Former Sen. Thelma Harper, first African American woman to serve in State Senate, dies at 80

Posted at 1:30 PM, Apr 22, 2021
and last updated 2021-04-22 23:48:40-04

NASHVILLE, Tenn. (WTVF) — Former State Sen. Thelma Harper, the first African American woman to serve in the State Senate, has passed away. She was 80 years old.

Senate Democrats confirmed her death to NewsChannel 5 on Thursday.

Harper entered the Senate in 1991, winning Nashville's 19th Senate District in the 1990 election. She also became the first woman to preside over the Senate and spoke at the Democratic National Convention in 2000.

Thelma Harper
State Sen. Thelma Harper of Nashville, Tenn., speaks at a press conference by Democratic lawmakers on Wednesday, June 20, 2012, urging Republican Gov. Bill Haslam to call a special session to use surplus revenues to halt tuition hikes in at public universities and colleges. (AP Photo/Erik Schelzig)

She was the longest-serving female State Senator in Tennessee history, having held her position until 2018. Harper spoke with NewsChannel 5 on her final day in Senate as she packed up boxed from her office, embraced coworkers and signed her last proclamation.

The Davidson County native was also behind the proposal to rename part of Eighth Avenue for civil rights pioneer Rosa Parks. She's known for her focus on youth, the elderly and women's rights during her 28-year career in the state senate.

Harper was born and raised in Brentwood before earning her degree at Tennessee State University. She began her political career in 1977 when she was appointed Grand Jury Foreman to the Davidson County 5th District Court. In 1983, she became the second African American woman elected to Nashville Metro Council. Harper represented the 2nd District for eight years.

But former Pastor James "Tex" Thomas of the Jefferson Street Missionary Baptist Church, who knew Harper well, says her power became apparent during the civil rights protests of the 1960s.

"Marching in the '60s, she was there," Thomas said. "Take it from me, in the movement, she was there."

Thomas says he thinks the Black Lives Matter movements of today were paved in part because of the movement that Harper was part of in the '60s.

"I look at our young folk today, the Black Lives Matter, I'm so proud when I see them marching," Thomas said. "Because I see our immortality, that's what I see, our immortality, her immortality, in those children."

Known for wearing many beaded, feathered, patterned hats during her time as a senator, Harper said she grew up wearing hats at a young age. She collected more than 100 hats while in office.

Former Vice President Al Gore released the following statement:

Thelma Harper was a woman who always carried the people of Tennessee in her heart. Whether it was valiantly speaking up for the most vulnerable or planning her legendary Easter egg hunts, Thelma's devotion to her community shined bright. I will miss her terribly.

The Senate Democratic Caucus released the following statement on her death:

“As the first African-American woman elected to the state Senate and the longest-serving female senator in Tennessee history, Sen. Harper was a trailblazer who accomplished as much in her decades of public service as any Tennessee legend who came before her. But she never let awards and accolades come before the work of the people. Whether she was fighting landfills for her neighbors, serving a community organization or leading a hearing in the legislature, Thelma Harper was a strong voice for her community, for justice and our most vulnerable children. While this is a sad day for Tennessee, our state is a better place for her legacy of leadership. Thelma Harper loved the Tennessee Senate and the Tennessee Senate loved her right back.”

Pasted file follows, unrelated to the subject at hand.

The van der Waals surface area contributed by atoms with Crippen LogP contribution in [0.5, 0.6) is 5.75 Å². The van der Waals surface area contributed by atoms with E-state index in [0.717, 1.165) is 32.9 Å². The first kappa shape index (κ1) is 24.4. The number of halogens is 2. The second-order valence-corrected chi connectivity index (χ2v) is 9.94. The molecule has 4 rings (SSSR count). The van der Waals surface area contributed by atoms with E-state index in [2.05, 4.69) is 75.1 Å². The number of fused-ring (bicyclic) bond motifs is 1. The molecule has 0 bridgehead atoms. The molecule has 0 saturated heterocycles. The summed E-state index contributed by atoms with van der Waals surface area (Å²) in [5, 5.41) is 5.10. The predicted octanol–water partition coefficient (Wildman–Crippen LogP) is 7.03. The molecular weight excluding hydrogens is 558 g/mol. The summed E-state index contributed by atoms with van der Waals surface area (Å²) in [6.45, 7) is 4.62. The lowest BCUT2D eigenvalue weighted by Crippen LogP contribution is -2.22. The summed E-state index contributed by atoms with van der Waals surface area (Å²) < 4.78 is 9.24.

Davidson County Register of Deeds Karen Johnson released the following statement:

"It is with the deepest sadness that I learned today that icon Senator Thelma Harper has passed away. Women, children, the elderly, the most vulnerable have lost someone who had the courage to stand up for them every chance she got.

We as African American women have lost our beacon. We as elective officials from Metro to the State Capitol have lost our finest example. We as Nashvillians have lost part of the best within us.

My heart goes out and my prayers go up for her daughter Linda, and all of her loved ones."

Rep. Jim Cooper, D-Nashville, tweeted the following: "Senator Thelma Harper was a trailblazing, strong force for good. She made the State of Tennessee, Nashville and anyone who met her better. She will be sorely missed."

Vivian M. Wilhoite, a property assessor for Metro Nashville, released the following statement:

"Senator Thelma Harper was more than just a senator to me, she was my mentor, my close friend, and Nashville’s Mother in Politics. From the start of my college years at Tennessee State University in 1981 where she and her late husband Mr. Paul Harper impacted on my life in college advocacy to this very day, she was our Rock. She left a legacy of fruitful thoughts of advice like say, 'Go when they don’t expect you to be there,' or 'it’s not always what it seems, dig deeper,' and my Easter Egg Hunt saying, 'Kids are Special too.' My deepest prayers go out to Linda and Bobby, her daughter and son-in-law who were the joy of her life. From the bottom of my heart, Thank you Mother Senator Harper for feeding into me as a leader to help me to feed and help others."

Tennessee State University President Glenda Glover:

"It is with profound sadness that our TSU Family mourns the passing of alumna and former State Senator, the Honorable Thelma Harper. Our condolences to her daughter Linda and the rest of the family. Affectionately known as “The Lady with the hats,” Senator Harper was a fierce advocate for TSU and a committed and true representative for the communities she served. On behalf of the entire TSU Family, we thank you for your service."